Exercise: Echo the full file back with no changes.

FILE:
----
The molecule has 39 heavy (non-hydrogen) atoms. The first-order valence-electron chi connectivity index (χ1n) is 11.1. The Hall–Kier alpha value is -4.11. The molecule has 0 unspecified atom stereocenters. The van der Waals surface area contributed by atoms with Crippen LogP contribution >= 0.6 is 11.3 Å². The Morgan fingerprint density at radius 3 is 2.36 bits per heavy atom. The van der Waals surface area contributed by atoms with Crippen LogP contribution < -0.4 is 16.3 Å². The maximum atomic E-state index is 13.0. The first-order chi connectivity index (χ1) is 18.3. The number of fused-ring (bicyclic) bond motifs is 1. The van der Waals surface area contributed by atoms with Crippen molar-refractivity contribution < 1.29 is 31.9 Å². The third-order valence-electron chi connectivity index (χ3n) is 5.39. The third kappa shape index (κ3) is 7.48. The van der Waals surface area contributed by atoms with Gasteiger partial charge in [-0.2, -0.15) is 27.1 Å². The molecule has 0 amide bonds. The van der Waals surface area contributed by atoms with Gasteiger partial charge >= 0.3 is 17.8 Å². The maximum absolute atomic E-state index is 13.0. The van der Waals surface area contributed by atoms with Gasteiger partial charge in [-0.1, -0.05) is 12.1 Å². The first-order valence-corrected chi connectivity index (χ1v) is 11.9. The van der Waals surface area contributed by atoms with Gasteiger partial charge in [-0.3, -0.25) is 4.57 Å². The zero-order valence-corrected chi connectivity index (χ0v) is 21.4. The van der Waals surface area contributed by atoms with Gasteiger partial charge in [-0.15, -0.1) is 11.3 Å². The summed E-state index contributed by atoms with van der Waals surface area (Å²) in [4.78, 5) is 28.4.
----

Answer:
The molecule has 39 heavy (non-hydrogen) atoms. The first-order valence-electron chi connectivity index (χ1n) is 11.1. The Hall–Kier alpha value is -4.11. The molecule has 0 unspecified atom stereocenters. The van der Waals surface area contributed by atoms with Crippen LogP contribution >= 0.6 is 11.3 Å². The Morgan fingerprint density at radius 3 is 2.36 bits per heavy atom. The van der Waals surface area contributed by atoms with Crippen LogP contribution < -0.4 is 16.3 Å². The maximum atomic E-state index is 13.0. The first-order chi connectivity index (χ1) is 18.3. The number of fused-ring (bicyclic) bond motifs is 1. The van der Waals surface area contributed by atoms with Crippen molar-refractivity contribution < 1.29 is 31.9 Å². The third-order valence-electron chi connectivity index (χ3n) is 5.39. The third kappa shape index (κ3) is 7.48. The van der Waals surface area contributed by atoms with Gasteiger partial charge in [-0.2, -0.15) is 27.1 Å². The molecule has 0 amide bonds. The van der Waals surface area contributed by atoms with Gasteiger partial charge >= 0.3 is 17.8 Å². The maximum absolute atomic E-state index is 13.0. The van der Waals surface area contributed by atoms with Gasteiger partial charge in [-0.1, -0.05) is 12.1 Å². The first-order valence-corrected chi connectivity index (χ1v) is 11.9. The van der Waals surface area contributed by atoms with Gasteiger partial charge in [-0.3, -0.25) is 4.57 Å². The zero-order valence-corrected chi connectivity index (χ0v) is 21.4. The van der Waals surface area contributed by atoms with Gasteiger partial charge in [-0.15, -0.1) is 11.3 Å². The summed E-state index contributed by atoms with van der Waals surface area (Å²) in [4.78, 5) is 28.4.